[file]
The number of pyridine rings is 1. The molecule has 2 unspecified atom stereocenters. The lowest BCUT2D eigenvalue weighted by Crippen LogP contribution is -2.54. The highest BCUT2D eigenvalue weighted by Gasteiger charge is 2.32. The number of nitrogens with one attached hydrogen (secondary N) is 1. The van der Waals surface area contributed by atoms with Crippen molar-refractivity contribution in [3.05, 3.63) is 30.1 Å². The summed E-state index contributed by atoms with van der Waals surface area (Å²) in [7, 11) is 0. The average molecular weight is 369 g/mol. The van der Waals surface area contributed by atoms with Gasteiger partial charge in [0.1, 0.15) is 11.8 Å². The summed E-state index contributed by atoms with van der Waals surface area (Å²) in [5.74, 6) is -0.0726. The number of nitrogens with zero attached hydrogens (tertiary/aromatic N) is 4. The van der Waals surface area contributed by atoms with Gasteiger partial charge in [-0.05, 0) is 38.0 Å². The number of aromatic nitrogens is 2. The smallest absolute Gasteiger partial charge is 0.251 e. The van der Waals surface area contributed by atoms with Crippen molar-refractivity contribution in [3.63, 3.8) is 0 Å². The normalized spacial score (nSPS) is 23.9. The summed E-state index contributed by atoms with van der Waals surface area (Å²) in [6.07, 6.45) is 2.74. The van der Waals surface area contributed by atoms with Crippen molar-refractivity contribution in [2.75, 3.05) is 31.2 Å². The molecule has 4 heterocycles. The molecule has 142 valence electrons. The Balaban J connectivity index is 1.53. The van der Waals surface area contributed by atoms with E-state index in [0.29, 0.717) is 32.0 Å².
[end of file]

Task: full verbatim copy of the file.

The number of pyridine rings is 1. The molecule has 2 unspecified atom stereocenters. The lowest BCUT2D eigenvalue weighted by Crippen LogP contribution is -2.54. The highest BCUT2D eigenvalue weighted by Gasteiger charge is 2.32. The number of nitrogens with one attached hydrogen (secondary N) is 1. The van der Waals surface area contributed by atoms with Crippen molar-refractivity contribution in [3.05, 3.63) is 30.1 Å². The summed E-state index contributed by atoms with van der Waals surface area (Å²) in [7, 11) is 0. The average molecular weight is 369 g/mol. The van der Waals surface area contributed by atoms with Gasteiger partial charge in [0.1, 0.15) is 11.8 Å². The summed E-state index contributed by atoms with van der Waals surface area (Å²) in [5.74, 6) is -0.0726. The number of nitrogens with zero attached hydrogens (tertiary/aromatic N) is 4. The van der Waals surface area contributed by atoms with Gasteiger partial charge in [-0.05, 0) is 38.0 Å². The number of aromatic nitrogens is 2. The smallest absolute Gasteiger partial charge is 0.251 e. The van der Waals surface area contributed by atoms with Crippen molar-refractivity contribution in [3.63, 3.8) is 0 Å². The normalized spacial score (nSPS) is 23.9. The summed E-state index contributed by atoms with van der Waals surface area (Å²) in [6.07, 6.45) is 2.74. The van der Waals surface area contributed by atoms with Crippen molar-refractivity contribution in [2.75, 3.05) is 31.2 Å². The molecule has 4 heterocycles. The molecule has 142 valence electrons. The Balaban J connectivity index is 1.53. The van der Waals surface area contributed by atoms with E-state index in [0.29, 0.717) is 32.0 Å².